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Absolution

Sliding along walls

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This is more of a confirmation than anything. I'm working on a simple 3D engine and have just implemented some rudimentary collision detection with the walls. Basically, what I've done is represent the camera as a sphere and test for intersection with the triangles in the map. I just take the position before and after moving and if there is an intersection I stop the camera a certain distance from the wall. This works beautifully, except I have sticky walls. :) I'm about to add sliding to the collision detection and I was wondering how most go about this. What I plan on doing is calculating a vector along the wall with length proportional to the angle between the view vector and the wall normal (i.e. if you run directly into the wall the resulting vector would be 0). This makes sense to me, the only thing is I would have to again test that vector with triangles in the area in a cyclic fashion and I would have to watch for cases like corners. You can check out the latest version at (requires java 1.1 and I am aware of some performance issues, but I've yet to work out some java timing problems): http://www.freestandingentertainment.com/chance/test3

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Haven't done anything like this but...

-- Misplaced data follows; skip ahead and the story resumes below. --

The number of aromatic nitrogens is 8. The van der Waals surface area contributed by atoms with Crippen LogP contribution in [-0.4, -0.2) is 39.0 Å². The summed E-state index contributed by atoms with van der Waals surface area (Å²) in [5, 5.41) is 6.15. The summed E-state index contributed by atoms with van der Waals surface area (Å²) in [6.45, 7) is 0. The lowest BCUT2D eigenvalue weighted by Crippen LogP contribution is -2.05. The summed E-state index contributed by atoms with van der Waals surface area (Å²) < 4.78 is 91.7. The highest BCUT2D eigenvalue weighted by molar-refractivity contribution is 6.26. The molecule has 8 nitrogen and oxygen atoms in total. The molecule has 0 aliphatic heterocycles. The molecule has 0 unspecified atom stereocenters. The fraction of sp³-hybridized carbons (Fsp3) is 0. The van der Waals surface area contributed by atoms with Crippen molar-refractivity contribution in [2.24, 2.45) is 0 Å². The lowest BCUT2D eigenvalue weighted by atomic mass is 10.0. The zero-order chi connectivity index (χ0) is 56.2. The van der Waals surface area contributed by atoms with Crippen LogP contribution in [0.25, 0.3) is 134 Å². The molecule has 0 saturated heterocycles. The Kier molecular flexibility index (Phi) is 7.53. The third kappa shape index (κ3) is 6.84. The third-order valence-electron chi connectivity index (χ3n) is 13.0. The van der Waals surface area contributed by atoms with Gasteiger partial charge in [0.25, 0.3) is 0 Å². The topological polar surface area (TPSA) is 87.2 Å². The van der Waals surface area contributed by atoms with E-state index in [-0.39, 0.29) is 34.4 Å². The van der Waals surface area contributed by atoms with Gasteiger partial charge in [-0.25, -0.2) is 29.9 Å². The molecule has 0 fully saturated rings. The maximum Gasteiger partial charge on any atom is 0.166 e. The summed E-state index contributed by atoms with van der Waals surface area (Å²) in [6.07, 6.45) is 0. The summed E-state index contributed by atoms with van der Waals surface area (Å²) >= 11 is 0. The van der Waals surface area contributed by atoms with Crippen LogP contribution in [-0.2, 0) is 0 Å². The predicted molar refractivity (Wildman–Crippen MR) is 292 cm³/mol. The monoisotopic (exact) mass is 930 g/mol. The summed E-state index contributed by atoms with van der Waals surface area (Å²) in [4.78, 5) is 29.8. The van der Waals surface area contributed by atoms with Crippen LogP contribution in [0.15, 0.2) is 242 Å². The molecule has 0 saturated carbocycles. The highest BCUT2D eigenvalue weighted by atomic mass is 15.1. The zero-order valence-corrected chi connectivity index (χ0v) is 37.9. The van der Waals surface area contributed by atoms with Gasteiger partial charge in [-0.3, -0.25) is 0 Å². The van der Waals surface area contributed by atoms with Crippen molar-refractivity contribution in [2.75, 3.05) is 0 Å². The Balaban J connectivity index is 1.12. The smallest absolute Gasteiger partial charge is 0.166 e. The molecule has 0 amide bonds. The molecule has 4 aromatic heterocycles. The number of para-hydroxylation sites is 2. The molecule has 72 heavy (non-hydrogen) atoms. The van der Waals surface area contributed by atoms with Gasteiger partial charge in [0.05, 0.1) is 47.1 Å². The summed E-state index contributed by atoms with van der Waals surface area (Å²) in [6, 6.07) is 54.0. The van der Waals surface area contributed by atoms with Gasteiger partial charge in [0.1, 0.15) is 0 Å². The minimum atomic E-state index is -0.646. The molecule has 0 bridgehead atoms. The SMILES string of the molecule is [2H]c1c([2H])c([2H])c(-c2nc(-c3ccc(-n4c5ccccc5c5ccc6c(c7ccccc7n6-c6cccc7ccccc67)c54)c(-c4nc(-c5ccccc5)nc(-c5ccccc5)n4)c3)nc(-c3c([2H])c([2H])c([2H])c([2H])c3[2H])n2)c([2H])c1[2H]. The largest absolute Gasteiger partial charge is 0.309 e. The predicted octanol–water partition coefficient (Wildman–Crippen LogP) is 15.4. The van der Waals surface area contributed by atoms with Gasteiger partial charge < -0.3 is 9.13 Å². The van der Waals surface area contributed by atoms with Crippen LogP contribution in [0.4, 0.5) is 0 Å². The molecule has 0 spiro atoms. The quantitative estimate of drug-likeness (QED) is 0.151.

I would try to do what you say - remove the part of the 'movementvector' that is parallel to the normal of the plane.

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yeah, that's how you do simple sliding. as fdor equations...

new_vel = vel -(vel.DotProduct(normal)) * normal;

[-(vel.DotProduct(normal)) * normal] removes the normal component of vel from vel.

to be more fun, you can do

new_vel = vel - (1.0f + elasticity) * ((vel.DotProduct(normal)) * normal);

where elasticity is between 0 and one. 0 means sliding (no bouncing), 1 means full bounce (the velocity is reflected fully of the wall, no loss of momentum).

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You might as well sooner than later give up on the simple collision detection and implement the "real" thing. You will need to do that eventually in any case, if you want a serious engine...

I suggest you read about sliding.

The best paper I found was this one from Peroxide.

www.peroxide.dk/papers/collision/collision.pdf




PS: He talks about ellipses. I would just ignore that part for now. The math is exactly the same, all he does, is altering the collision space, so the sphere is squeezed together to an ellipse.
Circles work just as well. If you make that work first, then you can look into ellipses at some point, if you feel the need for your object to move closer to the walls.

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Thanks for the input. Well, by simple I meant I was testing with all triangles. It's a proper sphere/triangle collision test. If by the 'real' thing you mean what was done in that paper, then that's what I've done. I might add a cylinder test later.

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